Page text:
Bausch & Lomb has agreed to stop shipping its ReNu MoistureLoc brand contact lens solution in the United States after some users were diagnosed with serious eye infections. Bausch & Lomb had suspended sales of all ReNu solutions in Singapore and Hong Kong in February after reports of similar infections. The company later contended that tests found no evidence to suggest its products were the cause of the infections. The FDA says that 109 preliminary reports of a rare fungal infection that may cause loss of vision have been reported to the Centers for Disease Control and Prevention from 17 states in this country.
The FDA said it was not aware of a direct link between the Fusarium fungus and any specific product, but in 26 cases so far, patients used Bausch & Lomb’s ReNu MoistureLoc solution. Dr. Daniel Schultz, head of FDA’s Center for Devices and Radiological Health, told reporters:
We do not at this point have information that gives us a direct cause-and-effect link between any particular product or any particular action.
Bausch & Lomb Chairman and Chief Executive Officer Ronald Zarrella says the data is “troubling and perplexing, as there is an apparent disproportionate representation of U.S.-manufactured ReNu with MoistureLoc.” The halt in shipments was a further blow to Bausch & Lomb, which has delayed issuing its 2005 annual report as a result of internal accounting investigations. According to the FDA, the eye care product maker was not pulling any of its existing MoistureLoc product from U.S. stores, but urged the approximately 30 million Americans who wear soft contact lenses to keep their hands and lens cases clean. ReNu MoistureLoc generated U.S. sales of approximately $45 million in 2005 for the company.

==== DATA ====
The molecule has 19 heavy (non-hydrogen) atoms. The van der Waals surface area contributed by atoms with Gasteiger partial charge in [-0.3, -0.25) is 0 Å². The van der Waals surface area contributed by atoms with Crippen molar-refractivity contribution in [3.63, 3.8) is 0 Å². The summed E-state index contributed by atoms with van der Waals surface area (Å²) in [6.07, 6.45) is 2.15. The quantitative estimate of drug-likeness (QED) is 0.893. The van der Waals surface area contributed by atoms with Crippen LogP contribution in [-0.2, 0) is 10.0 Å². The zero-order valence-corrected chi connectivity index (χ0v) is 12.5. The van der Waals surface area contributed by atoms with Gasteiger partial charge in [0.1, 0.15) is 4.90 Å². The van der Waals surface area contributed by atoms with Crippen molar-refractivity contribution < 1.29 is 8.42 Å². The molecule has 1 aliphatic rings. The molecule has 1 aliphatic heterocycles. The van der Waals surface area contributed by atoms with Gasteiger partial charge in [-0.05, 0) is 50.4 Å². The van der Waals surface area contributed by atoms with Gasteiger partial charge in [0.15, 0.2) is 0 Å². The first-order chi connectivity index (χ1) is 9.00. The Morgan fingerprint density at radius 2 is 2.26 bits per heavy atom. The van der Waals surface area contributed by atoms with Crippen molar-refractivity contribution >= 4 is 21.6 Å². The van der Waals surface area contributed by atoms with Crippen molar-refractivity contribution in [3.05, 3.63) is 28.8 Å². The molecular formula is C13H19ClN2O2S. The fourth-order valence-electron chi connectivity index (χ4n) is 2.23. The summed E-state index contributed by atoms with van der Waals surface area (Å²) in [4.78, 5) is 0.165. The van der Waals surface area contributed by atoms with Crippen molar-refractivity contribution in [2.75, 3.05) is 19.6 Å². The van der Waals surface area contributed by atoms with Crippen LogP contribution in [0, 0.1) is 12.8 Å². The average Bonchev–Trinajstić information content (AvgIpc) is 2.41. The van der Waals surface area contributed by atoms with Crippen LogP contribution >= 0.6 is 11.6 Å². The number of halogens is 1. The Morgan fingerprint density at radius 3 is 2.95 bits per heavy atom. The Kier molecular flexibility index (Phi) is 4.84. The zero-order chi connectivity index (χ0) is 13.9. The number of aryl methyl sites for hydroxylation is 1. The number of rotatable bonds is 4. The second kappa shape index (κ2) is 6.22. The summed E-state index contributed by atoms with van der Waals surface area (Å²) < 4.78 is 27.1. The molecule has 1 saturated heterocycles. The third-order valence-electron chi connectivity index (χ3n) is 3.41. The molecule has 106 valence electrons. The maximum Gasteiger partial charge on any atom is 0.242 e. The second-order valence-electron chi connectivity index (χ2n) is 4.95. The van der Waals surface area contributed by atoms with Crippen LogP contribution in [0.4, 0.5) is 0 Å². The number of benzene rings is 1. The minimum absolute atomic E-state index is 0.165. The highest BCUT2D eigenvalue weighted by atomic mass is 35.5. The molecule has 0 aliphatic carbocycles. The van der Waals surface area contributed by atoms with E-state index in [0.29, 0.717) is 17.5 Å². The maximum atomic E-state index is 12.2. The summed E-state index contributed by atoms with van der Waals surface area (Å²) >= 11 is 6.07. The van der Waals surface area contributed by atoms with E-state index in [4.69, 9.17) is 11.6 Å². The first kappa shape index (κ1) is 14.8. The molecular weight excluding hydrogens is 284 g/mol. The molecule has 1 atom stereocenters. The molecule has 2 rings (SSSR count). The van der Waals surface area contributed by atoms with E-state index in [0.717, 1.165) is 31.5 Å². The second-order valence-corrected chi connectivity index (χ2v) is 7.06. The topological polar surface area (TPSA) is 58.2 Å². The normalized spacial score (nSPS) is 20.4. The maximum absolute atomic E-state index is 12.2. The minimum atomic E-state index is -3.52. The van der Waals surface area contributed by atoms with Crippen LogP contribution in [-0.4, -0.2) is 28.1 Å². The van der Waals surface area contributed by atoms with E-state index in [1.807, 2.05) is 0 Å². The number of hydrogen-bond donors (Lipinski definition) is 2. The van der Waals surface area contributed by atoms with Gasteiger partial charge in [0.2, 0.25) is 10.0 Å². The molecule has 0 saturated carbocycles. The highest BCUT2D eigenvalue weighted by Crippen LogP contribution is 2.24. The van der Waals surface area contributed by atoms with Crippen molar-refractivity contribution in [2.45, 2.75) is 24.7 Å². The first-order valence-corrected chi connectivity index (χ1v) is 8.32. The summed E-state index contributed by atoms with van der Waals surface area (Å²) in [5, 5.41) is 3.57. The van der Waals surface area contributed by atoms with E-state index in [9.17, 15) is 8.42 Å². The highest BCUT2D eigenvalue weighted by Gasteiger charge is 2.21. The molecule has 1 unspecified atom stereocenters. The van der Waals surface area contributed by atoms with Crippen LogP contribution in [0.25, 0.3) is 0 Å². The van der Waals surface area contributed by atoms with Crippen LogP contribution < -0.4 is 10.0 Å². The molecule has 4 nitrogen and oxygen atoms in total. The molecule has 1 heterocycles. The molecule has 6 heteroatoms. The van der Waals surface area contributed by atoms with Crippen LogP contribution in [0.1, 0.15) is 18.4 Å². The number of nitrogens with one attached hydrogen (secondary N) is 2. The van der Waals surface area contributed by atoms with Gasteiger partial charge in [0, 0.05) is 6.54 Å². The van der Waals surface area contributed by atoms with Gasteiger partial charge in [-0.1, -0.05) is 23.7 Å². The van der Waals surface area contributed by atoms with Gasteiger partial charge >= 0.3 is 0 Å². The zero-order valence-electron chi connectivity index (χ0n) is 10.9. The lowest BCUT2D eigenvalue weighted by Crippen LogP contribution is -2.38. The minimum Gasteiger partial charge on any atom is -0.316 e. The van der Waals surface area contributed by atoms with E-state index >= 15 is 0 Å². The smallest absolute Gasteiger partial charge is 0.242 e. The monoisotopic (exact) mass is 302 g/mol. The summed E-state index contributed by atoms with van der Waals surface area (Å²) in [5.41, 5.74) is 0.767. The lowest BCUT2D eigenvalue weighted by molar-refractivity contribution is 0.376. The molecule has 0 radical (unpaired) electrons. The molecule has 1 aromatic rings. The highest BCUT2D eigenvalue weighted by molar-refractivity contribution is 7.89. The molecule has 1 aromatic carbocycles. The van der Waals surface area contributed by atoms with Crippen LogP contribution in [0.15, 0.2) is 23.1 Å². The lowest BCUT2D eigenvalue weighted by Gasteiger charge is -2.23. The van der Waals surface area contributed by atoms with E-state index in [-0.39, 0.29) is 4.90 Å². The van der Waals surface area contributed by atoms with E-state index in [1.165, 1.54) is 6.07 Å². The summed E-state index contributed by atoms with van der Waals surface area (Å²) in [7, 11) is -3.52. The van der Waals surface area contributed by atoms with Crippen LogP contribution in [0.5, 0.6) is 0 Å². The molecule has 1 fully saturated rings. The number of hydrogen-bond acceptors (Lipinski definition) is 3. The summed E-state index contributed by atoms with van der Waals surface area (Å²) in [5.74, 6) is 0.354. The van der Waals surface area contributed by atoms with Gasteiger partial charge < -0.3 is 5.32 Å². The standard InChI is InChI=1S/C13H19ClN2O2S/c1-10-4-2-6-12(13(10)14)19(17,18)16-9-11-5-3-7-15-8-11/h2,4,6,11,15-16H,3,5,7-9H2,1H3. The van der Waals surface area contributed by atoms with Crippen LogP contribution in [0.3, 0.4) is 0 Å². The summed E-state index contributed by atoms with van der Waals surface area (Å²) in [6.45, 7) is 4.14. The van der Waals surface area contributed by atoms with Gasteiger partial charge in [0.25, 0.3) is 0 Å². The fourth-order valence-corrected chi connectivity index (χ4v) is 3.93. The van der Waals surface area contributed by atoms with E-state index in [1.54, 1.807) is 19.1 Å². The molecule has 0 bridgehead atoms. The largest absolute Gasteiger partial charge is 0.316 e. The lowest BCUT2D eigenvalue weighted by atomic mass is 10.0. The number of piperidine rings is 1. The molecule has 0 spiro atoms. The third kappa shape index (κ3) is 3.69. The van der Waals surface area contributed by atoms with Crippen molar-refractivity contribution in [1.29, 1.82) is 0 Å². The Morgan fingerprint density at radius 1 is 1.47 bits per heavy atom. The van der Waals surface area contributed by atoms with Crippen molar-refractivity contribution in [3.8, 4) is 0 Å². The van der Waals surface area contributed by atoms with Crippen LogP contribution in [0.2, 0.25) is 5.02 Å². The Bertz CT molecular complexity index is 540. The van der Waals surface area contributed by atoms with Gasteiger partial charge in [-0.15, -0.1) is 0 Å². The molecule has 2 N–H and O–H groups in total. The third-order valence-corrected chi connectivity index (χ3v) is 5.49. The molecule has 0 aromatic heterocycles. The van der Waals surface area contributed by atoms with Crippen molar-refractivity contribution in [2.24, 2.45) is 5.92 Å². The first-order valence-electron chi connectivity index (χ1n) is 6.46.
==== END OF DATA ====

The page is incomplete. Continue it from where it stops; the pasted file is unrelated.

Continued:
U.S. health officials have complete information for 30 reported cases. Of those, 28 people wore soft contact lenses, and 26 of them reported using Bausch & Lomb’s ReNu brand in the month before the infection. Five patients reported using other solutions in addition to ReNu, including some made by Advanced Medical Optics Inc. and Alcon Inc. The fusarium infection may lead to vision loss requiring corneal transplants. The FDA has asked doctors to be vigilant when testing patients who contract any eye infection.
The FDA was not made aware of the CDC’s data on U.S. cases until March 8th. Both agencies are investigating the 109 reported cases, which occurred between June 15, 2005, and March 18, 2006. Tim Ulatowski, head of compliance for the FDA’s device center, said agency inspectors have already been to Bausch & Lomb’s manufacturing plants and warehouses testing various samples. At least two class action lawsuits have been filed against Bausch & Lomb. One is filed in New York and the other in Miami, Florida. I suspect there will be individual claims filed where the injury or disability is extensive. Of course, any injury to a person’s eyes is a serious matter and can be disabling.
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